Note: Replant diseases are complexes of biological and environmental factors that vary by geographic region. The problem appears to be important on roses in Europe but has not been recognized in the Pacific Northwest. This is a real disease complex in the PNW for many crops in the rose family including pome fruit, such as apple and pear, and stone fruit, such as cherry and peach. Similar problems exist for other crops such as strawberry (black root rot). The poor growth produced in replant situations would not be noticed unless you had a comparison. Roses planted into soil that has never grown roses (virgin soil), or on fumigated or sterilized soil, would produce much more luxuriant, vigorous growth than when the rose is replanted in an area that has grown roses for many years.
In the PNW, roses planted onto grounds that have grown roses before appear to grow fine. The Washington Park International Rose Test Garden in Portland OR reports that they routinely remove 1,000 plants every winter and replant 1,000 new ones. They have not noted a replant problem.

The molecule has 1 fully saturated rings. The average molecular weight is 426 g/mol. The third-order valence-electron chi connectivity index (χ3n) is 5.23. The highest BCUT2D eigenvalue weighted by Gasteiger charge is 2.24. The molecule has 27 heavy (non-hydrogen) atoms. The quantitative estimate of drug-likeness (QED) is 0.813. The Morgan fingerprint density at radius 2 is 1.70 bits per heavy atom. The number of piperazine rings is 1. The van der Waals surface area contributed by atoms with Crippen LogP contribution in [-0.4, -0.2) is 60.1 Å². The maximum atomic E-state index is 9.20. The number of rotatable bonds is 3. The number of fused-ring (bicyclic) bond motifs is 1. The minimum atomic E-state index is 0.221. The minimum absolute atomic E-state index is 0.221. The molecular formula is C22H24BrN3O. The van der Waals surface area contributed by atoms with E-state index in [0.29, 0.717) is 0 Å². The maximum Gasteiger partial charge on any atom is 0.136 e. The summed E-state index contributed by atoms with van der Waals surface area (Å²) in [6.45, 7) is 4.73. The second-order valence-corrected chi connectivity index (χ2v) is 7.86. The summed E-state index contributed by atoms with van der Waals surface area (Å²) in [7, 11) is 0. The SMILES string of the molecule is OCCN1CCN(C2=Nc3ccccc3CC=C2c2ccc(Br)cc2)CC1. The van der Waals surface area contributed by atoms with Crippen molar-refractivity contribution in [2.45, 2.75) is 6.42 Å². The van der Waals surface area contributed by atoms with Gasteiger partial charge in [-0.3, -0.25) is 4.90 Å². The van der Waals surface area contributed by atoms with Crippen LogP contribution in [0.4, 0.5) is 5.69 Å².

When replanting roses in the PNW, just follow planting guidelines that accompany your plants from the nursery. Correct any soil problems such as pH or drainage. You can also plant into new areas of your yard or nursery, or rotate out of rose crops for several years before planting roses again on the same ground or garden site.
Reference Yim, B., Baumann, A., Grunewaldt-Stöcker, G., Liu, B., Beerhues, L., Zühlke, S., Sapp, M., Nesme, J., Sørensen, S.J., Smalla, K., and Winkelmann, T. 2020. Rhizosphere microbial communities associated to rose replant disease: links to plant growth and root metabolites. Horticulture research, 7:1-16.